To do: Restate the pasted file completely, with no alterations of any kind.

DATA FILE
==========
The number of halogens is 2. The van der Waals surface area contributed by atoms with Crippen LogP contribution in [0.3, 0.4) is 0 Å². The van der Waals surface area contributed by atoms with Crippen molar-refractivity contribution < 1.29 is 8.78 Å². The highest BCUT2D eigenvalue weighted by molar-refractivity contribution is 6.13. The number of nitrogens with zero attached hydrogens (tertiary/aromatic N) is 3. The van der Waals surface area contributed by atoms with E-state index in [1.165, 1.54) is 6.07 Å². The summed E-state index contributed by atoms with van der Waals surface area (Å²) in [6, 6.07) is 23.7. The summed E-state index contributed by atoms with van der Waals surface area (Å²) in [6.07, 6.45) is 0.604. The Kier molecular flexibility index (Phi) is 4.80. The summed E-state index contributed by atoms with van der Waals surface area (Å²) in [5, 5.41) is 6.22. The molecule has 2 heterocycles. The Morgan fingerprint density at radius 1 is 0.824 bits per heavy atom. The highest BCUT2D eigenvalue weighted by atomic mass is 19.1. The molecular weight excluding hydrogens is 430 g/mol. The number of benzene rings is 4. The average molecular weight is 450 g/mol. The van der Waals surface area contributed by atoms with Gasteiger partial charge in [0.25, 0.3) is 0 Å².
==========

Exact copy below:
The number of halogens is 2. The van der Waals surface area contributed by atoms with Crippen LogP contribution in [0.3, 0.4) is 0 Å². The van der Waals surface area contributed by atoms with Crippen molar-refractivity contribution < 1.29 is 8.78 Å². The highest BCUT2D eigenvalue weighted by molar-refractivity contribution is 6.13. The number of nitrogens with zero attached hydrogens (tertiary/aromatic N) is 3. The van der Waals surface area contributed by atoms with E-state index in [1.165, 1.54) is 6.07 Å². The summed E-state index contributed by atoms with van der Waals surface area (Å²) in [6, 6.07) is 23.7. The summed E-state index contributed by atoms with van der Waals surface area (Å²) in [6.07, 6.45) is 0.604. The Kier molecular flexibility index (Phi) is 4.80. The summed E-state index contributed by atoms with van der Waals surface area (Å²) in [5, 5.41) is 6.22. The molecule has 2 heterocycles. The Morgan fingerprint density at radius 1 is 0.824 bits per heavy atom. The highest BCUT2D eigenvalue weighted by atomic mass is 19.1. The molecular weight excluding hydrogens is 430 g/mol. The number of benzene rings is 4. The average molecular weight is 450 g/mol. The van der Waals surface area contributed by atoms with Gasteiger partial charge in [0.25, 0.3) is 0 Å².